John Piper and Justin Taylor have edited a new biography of Jonathan Edwards, A God Entranced Vision of All Things. Nine other writers contributed chapters, ranging in topic from why Jonathan Edwards was fired from his pastorate, to whether we should trust the theology of a slave owner.
Part One of the book covers the biographical material of Edwards’ life. John Piper does a beautiful job, as always, of discussing why we need Edwards. In his eminently quotable style, Piper says, “We can scarcely begin to feel today how God-ignoring we have become, because it is the very air we breathe.” Stephen Nichols provides an interesting survey of the times in which Edwards lived--a historical background. Noel Piper writes about Sarah Edwards in chapter three. I recently finished reading Marriage to a Difficult Man: The Uncommon Union of Jonathan and Sarah Edwards by Elisabeth D. Dodds, to which the Pipers write the foreword, and from which material was heavily referenced.
The second section of the book digs deeper into Edwards’ thinking and ministry. J.I. Packer discusses the nature of spiritual revival. Donald Whitney provides insight into Edwards’ practice of spiritual disciplines. But for me, the chapters that provided the most new and interesting information were those on the events surrounding Edwards’ dismissal from the pastorate in Northampton, and the examination of Edwards’ position on the slave trade and the practice of slaveholding. This latter topic was completely new to me in relation to Jonathan Edwards, and something that may prove interesting to research further.
It was in the exposition of Edwards’ major theological works in Part Three that I had the most difficulty, particularly in the discussions of original sin and the freedom of the will. This had nothing to do with the material itself and everything to do with my own intellectual shortcomings. The material on religious affections, however, was clear and helpful. This book will prove appealing and edifying to readers at various levels of interest and understanding, not just as historical biography, but also as exhortation to a deeper level of thought and spiritual commitment. – Pam Glass, Christian Book Previews.com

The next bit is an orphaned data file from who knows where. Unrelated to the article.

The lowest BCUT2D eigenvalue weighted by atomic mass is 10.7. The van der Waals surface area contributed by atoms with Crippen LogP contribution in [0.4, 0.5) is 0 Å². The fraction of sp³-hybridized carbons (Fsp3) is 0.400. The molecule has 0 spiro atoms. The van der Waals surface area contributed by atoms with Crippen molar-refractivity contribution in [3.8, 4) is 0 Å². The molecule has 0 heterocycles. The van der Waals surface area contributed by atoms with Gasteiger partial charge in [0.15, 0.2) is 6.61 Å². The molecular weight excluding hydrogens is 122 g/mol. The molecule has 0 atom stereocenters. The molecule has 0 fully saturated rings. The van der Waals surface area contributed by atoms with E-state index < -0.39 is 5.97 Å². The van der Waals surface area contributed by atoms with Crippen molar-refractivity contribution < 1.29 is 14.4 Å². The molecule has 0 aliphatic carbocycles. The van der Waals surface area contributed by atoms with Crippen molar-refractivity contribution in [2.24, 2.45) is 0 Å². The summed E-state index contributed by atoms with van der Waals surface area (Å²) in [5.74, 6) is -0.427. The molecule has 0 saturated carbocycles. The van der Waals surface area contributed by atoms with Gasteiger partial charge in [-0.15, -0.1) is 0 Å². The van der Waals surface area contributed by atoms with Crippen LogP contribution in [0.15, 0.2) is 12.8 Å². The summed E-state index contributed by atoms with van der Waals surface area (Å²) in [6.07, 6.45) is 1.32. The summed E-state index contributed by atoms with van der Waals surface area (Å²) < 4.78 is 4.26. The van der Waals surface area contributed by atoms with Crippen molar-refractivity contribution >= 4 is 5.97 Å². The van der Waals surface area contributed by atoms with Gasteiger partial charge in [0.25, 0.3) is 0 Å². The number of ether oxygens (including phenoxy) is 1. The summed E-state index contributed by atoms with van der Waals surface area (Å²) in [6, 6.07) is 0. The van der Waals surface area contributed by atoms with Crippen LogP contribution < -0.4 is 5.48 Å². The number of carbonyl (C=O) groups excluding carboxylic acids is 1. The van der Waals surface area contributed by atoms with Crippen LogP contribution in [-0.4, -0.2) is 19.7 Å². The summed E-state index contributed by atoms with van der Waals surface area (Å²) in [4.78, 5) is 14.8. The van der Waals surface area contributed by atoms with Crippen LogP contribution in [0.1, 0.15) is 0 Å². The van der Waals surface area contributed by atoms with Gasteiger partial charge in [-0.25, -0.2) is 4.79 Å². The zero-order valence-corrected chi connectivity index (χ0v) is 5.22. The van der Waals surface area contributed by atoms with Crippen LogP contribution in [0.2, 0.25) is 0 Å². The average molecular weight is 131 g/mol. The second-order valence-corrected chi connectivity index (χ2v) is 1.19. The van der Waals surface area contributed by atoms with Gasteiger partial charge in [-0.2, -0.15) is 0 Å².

“Useful men are some of the greatest blessings of a people. To have many such is more for a people’s happiness than almost anything, unless it be God’s own gracious, spiritual presence amongst them; they are precious gifts of heaven.”
Certainly one of the most useful men in evangelical history was the man who preached those words, pastor and theologian Jonathan Edwards. Commemorating his 300th birthday, general editors John Piper and Justin Taylor chose ten essays that highlight different aspects of Edwards’s life and legacy and show how his teachings are just as relevant today as they were three centuries ago.
Even within the church, many people know little more about Edwards than what is printed in American history textbooks—most often, excerpts from his best-known sermon, “Sinners in the Hands of an Angry God.” They unjustly envision Edwards preaching only fire and brimstone to frightened listeners. But he knew and preached God’s heaven as much as Satan’s hell. He was a humble and joyful servant, striving to glorify God in his personal life and public ministry.
This book’s contributors investigate the character and teachings of the man who preached from a deep concern for the unsaved and a passionate desire for God. Studying the life and works of this dynamic Great Awakening figure will rouse slumbering Christians, prompting them to view the world through Edwards’s God-centered lens.